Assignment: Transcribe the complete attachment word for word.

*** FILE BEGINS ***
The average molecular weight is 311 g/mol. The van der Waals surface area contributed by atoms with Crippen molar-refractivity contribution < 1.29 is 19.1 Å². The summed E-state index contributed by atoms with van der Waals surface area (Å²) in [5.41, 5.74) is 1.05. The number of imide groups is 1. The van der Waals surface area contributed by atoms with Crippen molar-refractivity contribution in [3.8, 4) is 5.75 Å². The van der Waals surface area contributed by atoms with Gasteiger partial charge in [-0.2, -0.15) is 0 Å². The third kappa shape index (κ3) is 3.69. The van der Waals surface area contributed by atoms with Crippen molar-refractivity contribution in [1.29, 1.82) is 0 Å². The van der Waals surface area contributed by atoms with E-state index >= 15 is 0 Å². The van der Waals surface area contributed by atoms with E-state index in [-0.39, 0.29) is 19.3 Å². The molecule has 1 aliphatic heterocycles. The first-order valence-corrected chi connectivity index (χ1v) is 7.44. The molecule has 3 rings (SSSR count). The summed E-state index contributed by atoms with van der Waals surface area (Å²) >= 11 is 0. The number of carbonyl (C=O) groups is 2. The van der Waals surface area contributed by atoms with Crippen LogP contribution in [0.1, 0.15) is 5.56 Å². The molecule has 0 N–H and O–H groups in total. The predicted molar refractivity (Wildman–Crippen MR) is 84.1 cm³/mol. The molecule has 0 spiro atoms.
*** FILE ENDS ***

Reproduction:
The average molecular weight is 311 g/mol. The van der Waals surface area contributed by atoms with Crippen molar-refractivity contribution < 1.29 is 19.1 Å². The summed E-state index contributed by atoms with van der Waals surface area (Å²) in [5.41, 5.74) is 1.05. The number of imide groups is 1. The van der Waals surface area contributed by atoms with Crippen molar-refractivity contribution in [3.8, 4) is 5.75 Å². The van der Waals surface area contributed by atoms with Gasteiger partial charge in [-0.2, -0.15) is 0 Å². The third kappa shape index (κ3) is 3.69. The van der Waals surface area contributed by atoms with Crippen molar-refractivity contribution in [1.29, 1.82) is 0 Å². The van der Waals surface area contributed by atoms with E-state index >= 15 is 0 Å². The van der Waals surface area contributed by atoms with E-state index in [-0.39, 0.29) is 19.3 Å². The molecule has 1 aliphatic heterocycles. The first-order valence-corrected chi connectivity index (χ1v) is 7.44. The molecule has 3 rings (SSSR count). The summed E-state index contributed by atoms with van der Waals surface area (Å²) >= 11 is 0. The number of carbonyl (C=O) groups is 2. The van der Waals surface area contributed by atoms with Crippen LogP contribution in [0.1, 0.15) is 5.56 Å². The molecule has 0 N–H and O–H groups in total. The predicted molar refractivity (Wildman–Crippen MR) is 84.1 cm³/mol. The molecule has 0 spiro atoms.